Rhizomes cylindrical. Leaves spreading, semisucculent, 8-40(-47) × 0.5-6.5(-9.3) cm; blade usually spotted or speckled with maroon, shallowly channeled, oblanceolate to linear-lanceolate, margins entire or with cartilaginous prickles. Scape 4.5 ´ 13.8 dm. Inflorescences 14-68 cm, bearing 10-61 closely spaced flowers. Flowers sessile or pedicellate, nearly erect, slender, with sweet, fruity odor; tepals green; perianth tube 0.9-2.3 × 0.3-0.6 cm; limb lobes erect, 0.4-0.8 cm; filaments inserted near base of tube, bent in bud, exceeding tube by 1.2-3.1 cm; ovary 4-10 mm; style shorter than stamens, exceeding tube by 0.6-2.3 cm; stigma white, 3-lobed, lobes reflexed. Capsules globose, 1-1.7 cm diam. 2n = 60.
Flowering summer--late summer, rarely in spring; fruiting late summer--early fall. Glades and open woods, on rocky and sandy soils, often on slopes; 0--600 m; Ala., Ark., Fla., Ga., Ill., Ind., Ky., La., Miss., Mo., N.C., Ohio, Okla., S.C., Tenn., Tex., Va., W.Va.; Mexico (Nuevo León, Tamaulipas).
Leaf shape and size in Manfreda virginica vary with soil type, amount of shade, length of cold period, and position of leaf in the rosette. Speckles and spots occur frequently on some leaves in most populations, and some authors have used the informal designation 'forma tigrina' for such variants. Pollination is primarily by sphinx moths (S. E. Verhoek 1978).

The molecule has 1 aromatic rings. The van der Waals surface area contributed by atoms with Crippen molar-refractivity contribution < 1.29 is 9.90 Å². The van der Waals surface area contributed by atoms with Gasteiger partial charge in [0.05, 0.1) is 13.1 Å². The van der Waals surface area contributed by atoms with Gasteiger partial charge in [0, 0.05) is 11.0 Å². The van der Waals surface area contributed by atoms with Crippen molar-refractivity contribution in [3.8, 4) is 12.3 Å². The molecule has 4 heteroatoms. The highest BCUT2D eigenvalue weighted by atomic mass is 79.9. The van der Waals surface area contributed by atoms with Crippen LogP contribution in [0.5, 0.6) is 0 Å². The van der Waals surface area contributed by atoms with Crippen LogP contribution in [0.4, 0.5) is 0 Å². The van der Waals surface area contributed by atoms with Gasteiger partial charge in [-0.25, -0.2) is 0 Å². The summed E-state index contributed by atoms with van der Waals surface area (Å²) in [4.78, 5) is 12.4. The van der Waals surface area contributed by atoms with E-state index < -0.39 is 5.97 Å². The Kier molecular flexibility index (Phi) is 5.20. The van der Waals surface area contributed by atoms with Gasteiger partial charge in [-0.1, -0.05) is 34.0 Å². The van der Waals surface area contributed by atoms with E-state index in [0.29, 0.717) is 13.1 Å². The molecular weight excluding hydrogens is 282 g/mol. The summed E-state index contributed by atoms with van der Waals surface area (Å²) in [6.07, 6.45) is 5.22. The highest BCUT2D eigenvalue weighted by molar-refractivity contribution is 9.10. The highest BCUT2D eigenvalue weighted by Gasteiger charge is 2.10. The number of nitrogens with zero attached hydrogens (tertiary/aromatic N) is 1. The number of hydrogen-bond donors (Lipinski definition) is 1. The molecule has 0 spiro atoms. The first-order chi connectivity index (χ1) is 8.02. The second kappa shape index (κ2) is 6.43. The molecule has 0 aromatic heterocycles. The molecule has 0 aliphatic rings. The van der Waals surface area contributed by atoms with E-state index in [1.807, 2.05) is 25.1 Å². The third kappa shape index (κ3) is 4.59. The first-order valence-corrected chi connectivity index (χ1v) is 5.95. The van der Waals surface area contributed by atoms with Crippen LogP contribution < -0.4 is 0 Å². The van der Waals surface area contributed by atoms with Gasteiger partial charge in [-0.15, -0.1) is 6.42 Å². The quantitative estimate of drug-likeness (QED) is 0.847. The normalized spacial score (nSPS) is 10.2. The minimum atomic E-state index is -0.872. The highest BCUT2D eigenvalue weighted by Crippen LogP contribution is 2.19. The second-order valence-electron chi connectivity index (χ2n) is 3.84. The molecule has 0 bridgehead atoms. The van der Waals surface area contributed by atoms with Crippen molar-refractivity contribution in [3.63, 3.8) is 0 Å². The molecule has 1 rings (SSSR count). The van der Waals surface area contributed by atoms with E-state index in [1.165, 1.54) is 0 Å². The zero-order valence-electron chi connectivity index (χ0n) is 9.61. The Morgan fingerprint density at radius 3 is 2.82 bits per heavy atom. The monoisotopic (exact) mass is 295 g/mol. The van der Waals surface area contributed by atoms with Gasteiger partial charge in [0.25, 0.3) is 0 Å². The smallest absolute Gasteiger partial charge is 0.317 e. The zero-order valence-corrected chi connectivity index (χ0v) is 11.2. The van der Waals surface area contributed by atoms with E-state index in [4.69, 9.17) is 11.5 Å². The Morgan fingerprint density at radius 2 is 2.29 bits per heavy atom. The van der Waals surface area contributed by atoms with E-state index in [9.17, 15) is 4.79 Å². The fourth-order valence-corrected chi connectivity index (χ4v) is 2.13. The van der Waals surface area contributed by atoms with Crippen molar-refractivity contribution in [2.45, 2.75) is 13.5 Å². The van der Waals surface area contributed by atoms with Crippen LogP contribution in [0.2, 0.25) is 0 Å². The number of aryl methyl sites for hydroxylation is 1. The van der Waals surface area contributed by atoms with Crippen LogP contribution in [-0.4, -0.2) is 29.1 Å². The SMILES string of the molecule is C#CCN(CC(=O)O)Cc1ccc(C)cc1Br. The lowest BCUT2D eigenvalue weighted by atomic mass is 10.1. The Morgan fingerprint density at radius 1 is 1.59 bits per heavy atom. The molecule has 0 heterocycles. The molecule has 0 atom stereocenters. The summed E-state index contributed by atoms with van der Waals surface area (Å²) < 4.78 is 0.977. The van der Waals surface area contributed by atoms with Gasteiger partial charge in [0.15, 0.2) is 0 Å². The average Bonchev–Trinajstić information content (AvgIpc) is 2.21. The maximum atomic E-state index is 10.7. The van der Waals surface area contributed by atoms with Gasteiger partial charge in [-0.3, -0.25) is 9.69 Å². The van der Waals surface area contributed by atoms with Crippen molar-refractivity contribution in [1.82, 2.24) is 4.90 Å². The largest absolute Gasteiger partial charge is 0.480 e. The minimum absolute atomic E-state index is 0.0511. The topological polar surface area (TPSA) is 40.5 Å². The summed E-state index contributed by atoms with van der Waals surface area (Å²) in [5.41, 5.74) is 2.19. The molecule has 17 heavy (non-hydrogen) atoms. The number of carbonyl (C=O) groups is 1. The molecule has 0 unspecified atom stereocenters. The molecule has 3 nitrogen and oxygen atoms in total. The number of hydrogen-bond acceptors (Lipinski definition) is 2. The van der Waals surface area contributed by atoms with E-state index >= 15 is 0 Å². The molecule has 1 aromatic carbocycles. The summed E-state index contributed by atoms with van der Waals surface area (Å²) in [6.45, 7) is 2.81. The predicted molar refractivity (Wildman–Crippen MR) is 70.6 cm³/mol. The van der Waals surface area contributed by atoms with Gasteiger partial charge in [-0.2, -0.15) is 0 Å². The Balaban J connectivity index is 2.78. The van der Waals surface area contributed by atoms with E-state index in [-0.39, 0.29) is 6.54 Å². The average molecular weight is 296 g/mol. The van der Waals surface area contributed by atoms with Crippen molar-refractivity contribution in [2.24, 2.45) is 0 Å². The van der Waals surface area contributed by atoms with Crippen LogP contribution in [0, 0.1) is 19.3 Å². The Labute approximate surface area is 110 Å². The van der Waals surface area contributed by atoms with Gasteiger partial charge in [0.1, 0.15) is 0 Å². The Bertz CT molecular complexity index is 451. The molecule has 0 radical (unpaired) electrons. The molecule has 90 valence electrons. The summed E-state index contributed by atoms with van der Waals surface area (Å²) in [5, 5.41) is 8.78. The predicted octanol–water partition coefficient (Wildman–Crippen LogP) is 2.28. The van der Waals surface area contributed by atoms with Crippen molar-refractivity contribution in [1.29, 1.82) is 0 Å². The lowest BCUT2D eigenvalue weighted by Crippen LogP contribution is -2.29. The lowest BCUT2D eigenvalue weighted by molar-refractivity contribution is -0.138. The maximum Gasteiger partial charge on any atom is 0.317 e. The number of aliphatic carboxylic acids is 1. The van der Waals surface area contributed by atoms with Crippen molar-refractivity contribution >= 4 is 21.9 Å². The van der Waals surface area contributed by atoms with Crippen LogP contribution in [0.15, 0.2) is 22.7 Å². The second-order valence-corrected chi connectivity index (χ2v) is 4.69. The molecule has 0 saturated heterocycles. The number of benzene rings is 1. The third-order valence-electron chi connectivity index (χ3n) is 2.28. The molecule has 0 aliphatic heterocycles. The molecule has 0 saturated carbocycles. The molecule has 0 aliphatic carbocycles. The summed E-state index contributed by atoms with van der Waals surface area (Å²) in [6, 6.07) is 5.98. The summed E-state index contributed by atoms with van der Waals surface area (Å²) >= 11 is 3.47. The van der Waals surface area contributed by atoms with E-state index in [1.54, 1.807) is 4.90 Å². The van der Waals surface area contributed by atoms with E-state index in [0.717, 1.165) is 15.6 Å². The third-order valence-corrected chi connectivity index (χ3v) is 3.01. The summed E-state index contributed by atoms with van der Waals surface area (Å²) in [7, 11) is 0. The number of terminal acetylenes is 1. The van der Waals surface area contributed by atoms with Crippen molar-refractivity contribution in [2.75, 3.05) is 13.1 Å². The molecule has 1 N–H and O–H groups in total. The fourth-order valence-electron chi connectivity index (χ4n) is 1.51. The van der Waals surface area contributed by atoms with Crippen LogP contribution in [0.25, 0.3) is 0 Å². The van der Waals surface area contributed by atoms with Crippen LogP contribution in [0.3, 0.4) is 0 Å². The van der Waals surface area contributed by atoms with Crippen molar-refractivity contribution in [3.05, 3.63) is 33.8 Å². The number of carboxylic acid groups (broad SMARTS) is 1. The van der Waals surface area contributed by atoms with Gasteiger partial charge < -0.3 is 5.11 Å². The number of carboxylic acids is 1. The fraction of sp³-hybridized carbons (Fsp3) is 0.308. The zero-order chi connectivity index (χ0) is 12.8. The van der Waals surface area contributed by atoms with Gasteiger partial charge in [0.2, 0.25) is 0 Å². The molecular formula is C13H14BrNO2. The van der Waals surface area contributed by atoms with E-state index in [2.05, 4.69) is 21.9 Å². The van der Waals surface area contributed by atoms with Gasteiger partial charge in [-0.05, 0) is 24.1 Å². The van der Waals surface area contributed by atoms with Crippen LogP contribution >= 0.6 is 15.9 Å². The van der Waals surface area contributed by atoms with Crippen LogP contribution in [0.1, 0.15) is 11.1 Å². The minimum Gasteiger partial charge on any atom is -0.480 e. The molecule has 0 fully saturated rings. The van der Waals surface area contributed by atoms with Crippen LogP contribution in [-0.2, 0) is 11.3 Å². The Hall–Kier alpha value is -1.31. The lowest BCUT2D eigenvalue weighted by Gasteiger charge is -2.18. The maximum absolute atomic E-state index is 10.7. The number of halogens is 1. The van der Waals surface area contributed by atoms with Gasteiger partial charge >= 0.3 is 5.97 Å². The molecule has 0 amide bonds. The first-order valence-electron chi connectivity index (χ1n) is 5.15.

Lvs in a basal rosette, lanceolate or oblanceolate, to 4 dm נ5 cm, acuminate, entire or denticulate; scape 1-2 m, bracteate, bearing a loose slender spike 2-5 dm; perianth erect or nearly so, greenish-white, tubular, 2-3 cm, the erect, narrow, triangular lobes half as long as the tube; fr subglobose. Dry sterile soil; N.C. to s. O. and s. Mo., s. to Fla. and Tex. June, July. (Manfreda v.; M. tigrina)
Gleason, Henry A. & Cronquist, Arthur J. 1991. Manual of vascular plants of northeastern United States and adjacent Canada. lxxv + 910 pp.
Local but rather frequent in southern Indiana. It is generally found only in soil of low fertility in open places on the crests and spurs of post oak and black oak ridges. It is frequent also in the post oak flats of the southwestern part of Posey County. The plants are usually 3-5 feet high and not branched. It is perfectly hardy at Bluffton and does well in black loam soil. In 1932 we had one plant that was 6.4 feet high and that had a long, flowering branch at almost every node, eight branches in all. Ralph M. Kriebel found a large colony on top of a limestone bluff along White River about a mile below Tunnelton in Lawrence County, which had by actual count about 2000 individuals. Outside the range shown on the map it has been reported from Daviess, Jefferson, and Scott Counties.